The hour between dog and wolf

There is an old French aphorism that calls sundown ‘the hour between dog and wolf’.  At dusk,  the familiar domestic pet turns into a rabid hunter.  Dusk is the hour of metamorphosis. This is how Jean Genet puts it in his 1986 memoir “The Prisoner of Love” (Un Captif  Amoureux):

[The hour] between dog and wolf, that is, dusk, when the two cannot be distinguished from each other, suggests a lot of other things besides the time of day … the hour in which … every being becomes his own shadow, and thus something other than himself. The hour of metamorphoses, when the people half hope, half fear that a dog will become a wolf. The hour that comes to us from at least as far back as the Middle Ages, when country people believed that the transformation might happen at any moment.

I spent last weekend at the Hop Farm festival, a three day mini-Glastonbury in Kent. Since it is British Sumer Time, the sun does not go down until 9.30pm so the headline acts are hitting the stage at dusk. We had two grand old men of rock: Peter Gabriel on Friday and Bob Dylan on Saturday. Both of them underwent a metamorphosis at dusk, since neither were presenting their seminal rock tunes in their original form. In both cases, their back catalogue had been radically transformed to such an extent that it was almost unrecognisable.

Dylan first. Listening to his incomprehensible growling and barking interspersed with the occasional yelp,  it was definitely a lupine transformation but I could not tell if it was a dog or a wolf. It was more like a metamorphosis frozen between the two, like a ghastly science experiment gone wrong or the dog monster from John Carpenters The Thing. The creature was clearly in excruciating pain judging from its piteous yowling, as was the audience that had to listen to it. More puzzling was the fact that the big video screens to the side of the stage were stuck on a single long shot showing a tiny figure in a white hat – exactly like the view from where I was standing – which made the whole thing utterly pointless. Technology negated by a man so vain that he had banned all close ups of his 71 year old face.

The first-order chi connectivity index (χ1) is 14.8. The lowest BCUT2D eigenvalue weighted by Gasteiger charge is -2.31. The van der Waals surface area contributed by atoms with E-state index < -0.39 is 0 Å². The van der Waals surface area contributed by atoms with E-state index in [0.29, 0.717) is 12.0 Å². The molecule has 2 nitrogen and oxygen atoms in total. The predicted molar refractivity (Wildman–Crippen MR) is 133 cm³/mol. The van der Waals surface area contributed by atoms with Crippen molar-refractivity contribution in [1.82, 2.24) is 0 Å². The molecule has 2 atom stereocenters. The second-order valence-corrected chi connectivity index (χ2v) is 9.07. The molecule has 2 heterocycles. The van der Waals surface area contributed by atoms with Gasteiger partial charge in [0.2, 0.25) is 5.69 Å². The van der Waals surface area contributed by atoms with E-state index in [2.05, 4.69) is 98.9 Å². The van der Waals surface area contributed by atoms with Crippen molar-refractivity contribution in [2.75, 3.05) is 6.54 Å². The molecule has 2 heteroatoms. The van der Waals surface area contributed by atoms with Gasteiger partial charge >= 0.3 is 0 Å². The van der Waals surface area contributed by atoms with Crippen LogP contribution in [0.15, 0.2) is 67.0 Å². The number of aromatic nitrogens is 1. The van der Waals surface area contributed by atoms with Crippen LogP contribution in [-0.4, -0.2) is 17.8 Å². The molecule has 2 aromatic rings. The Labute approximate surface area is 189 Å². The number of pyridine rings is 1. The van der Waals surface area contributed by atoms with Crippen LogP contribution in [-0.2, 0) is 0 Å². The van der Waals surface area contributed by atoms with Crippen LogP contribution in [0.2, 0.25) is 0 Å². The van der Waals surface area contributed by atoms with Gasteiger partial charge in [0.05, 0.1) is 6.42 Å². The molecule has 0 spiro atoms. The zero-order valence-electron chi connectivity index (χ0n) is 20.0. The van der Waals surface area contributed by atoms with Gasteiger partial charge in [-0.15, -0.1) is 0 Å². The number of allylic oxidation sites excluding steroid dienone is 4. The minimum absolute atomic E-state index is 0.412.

When he came on he was greeted with a huge cheer befitting his iconic status, but by the fourth song half the audience had drifted away to the other stages (Primal Scream, Gary Numan, New Order). This left a hard core knot of Dylan Fans in the gathering gloom exchanging quizzical glances as they tried to work out what song His Bobness was actually singing – sometimes it took until the second chorus to work it out.

Was I disappointed ? No. I last saw Dylan live 25 years ago when things were pretty much the same but just with a faster tempo. He has been on a never ending tour ever since. There is a PE ratio for live shows. Not the Price/Earnings ration beloved of financial analysts, but a Performance to Expectations ratio. Seasoned concert goers know that that Dylan is always the lowest ranked on this basis (followed by Van Morrison in a close second). The greatness of his artistic halo is repeatedly shattered by the awfulness of his live show.  The concert promoters had crowed in the advance publicity that this was to be Dylan’s “only UK Show in 2012”. Now we know why…

Peter Gabriel, in contrast, was terrific. His metamorphosis was triggered by setting himself an artistic constraint: no drums or guitars. So his rock oeuvre had to be completely reinterpreted for an orchestra to play…with spectacular results. The audience was still playing a game of  “guess the song” but in a good way.  The orchestral versions of his songs brought new resonance and meaning to his work. It is good example of how an artist can take a risk and and reach new heights.

The interesting point is how self-imposed restraint promotes artistic excellence.  Rhyming poetry has more artistic merit than blank verse, and blank verse more so than prose.  Art house movies often use black and white rather than colour. Peter Gabriel’s ‘no drums or guitars’ restriction was in a similar vein. But the best example of “high art through restraint” is calligraphy. Picture the master calligrapher standing in front of a blank sheet of paper with his inked up brush in his hand. The ink is black – no colour is allowed. The character he must paint is pre-defined. Even the very order in which he makes the strokes is set by centuries of historical convention. Yet despite, or maybe because, of all these constraints he produces something of such transcendent beauty that it is seen as the ultimate art form by more than half the world: the true mark of a civilised man.  Artistic endeavour must be honest; a truthful expression of inner conviction. This is pithily summed up in this maxim:  Lies cripple the artist. To this we can add another: a strait jacket sets him free.